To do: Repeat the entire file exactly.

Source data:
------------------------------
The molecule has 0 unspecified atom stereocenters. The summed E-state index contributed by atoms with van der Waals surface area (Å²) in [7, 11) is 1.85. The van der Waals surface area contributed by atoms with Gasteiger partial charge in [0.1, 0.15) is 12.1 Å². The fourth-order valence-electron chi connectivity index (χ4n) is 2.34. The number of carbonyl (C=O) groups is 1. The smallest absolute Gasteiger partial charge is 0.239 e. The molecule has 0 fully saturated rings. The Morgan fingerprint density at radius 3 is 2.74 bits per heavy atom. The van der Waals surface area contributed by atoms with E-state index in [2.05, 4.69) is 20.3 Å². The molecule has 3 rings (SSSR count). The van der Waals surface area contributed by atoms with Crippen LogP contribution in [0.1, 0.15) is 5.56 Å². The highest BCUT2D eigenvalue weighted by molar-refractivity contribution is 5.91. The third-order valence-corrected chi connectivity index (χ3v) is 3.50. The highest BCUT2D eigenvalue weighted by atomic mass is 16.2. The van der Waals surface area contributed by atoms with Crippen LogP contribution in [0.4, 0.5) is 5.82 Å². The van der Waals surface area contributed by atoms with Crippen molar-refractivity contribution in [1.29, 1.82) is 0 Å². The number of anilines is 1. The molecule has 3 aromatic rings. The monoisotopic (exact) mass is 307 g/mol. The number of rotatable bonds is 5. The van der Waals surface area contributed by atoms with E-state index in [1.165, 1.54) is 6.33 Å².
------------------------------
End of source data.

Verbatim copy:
The molecule has 0 unspecified atom stereocenters. The summed E-state index contributed by atoms with van der Waals surface area (Å²) in [7, 11) is 1.85. The van der Waals surface area contributed by atoms with Gasteiger partial charge in [0.1, 0.15) is 12.1 Å². The fourth-order valence-electron chi connectivity index (χ4n) is 2.34. The number of carbonyl (C=O) groups is 1. The smallest absolute Gasteiger partial charge is 0.239 e. The molecule has 0 fully saturated rings. The Morgan fingerprint density at radius 3 is 2.74 bits per heavy atom. The van der Waals surface area contributed by atoms with E-state index in [2.05, 4.69) is 20.3 Å². The molecule has 3 rings (SSSR count). The van der Waals surface area contributed by atoms with Crippen LogP contribution in [0.1, 0.15) is 5.56 Å². The highest BCUT2D eigenvalue weighted by molar-refractivity contribution is 5.91. The third-order valence-corrected chi connectivity index (χ3v) is 3.50. The highest BCUT2D eigenvalue weighted by atomic mass is 16.2. The van der Waals surface area contributed by atoms with Crippen LogP contribution in [0.4, 0.5) is 5.82 Å². The van der Waals surface area contributed by atoms with Crippen molar-refractivity contribution in [1.29, 1.82) is 0 Å². The number of anilines is 1. The molecule has 3 aromatic rings. The monoisotopic (exact) mass is 307 g/mol. The number of rotatable bonds is 5. The van der Waals surface area contributed by atoms with E-state index in [1.165, 1.54) is 6.33 Å².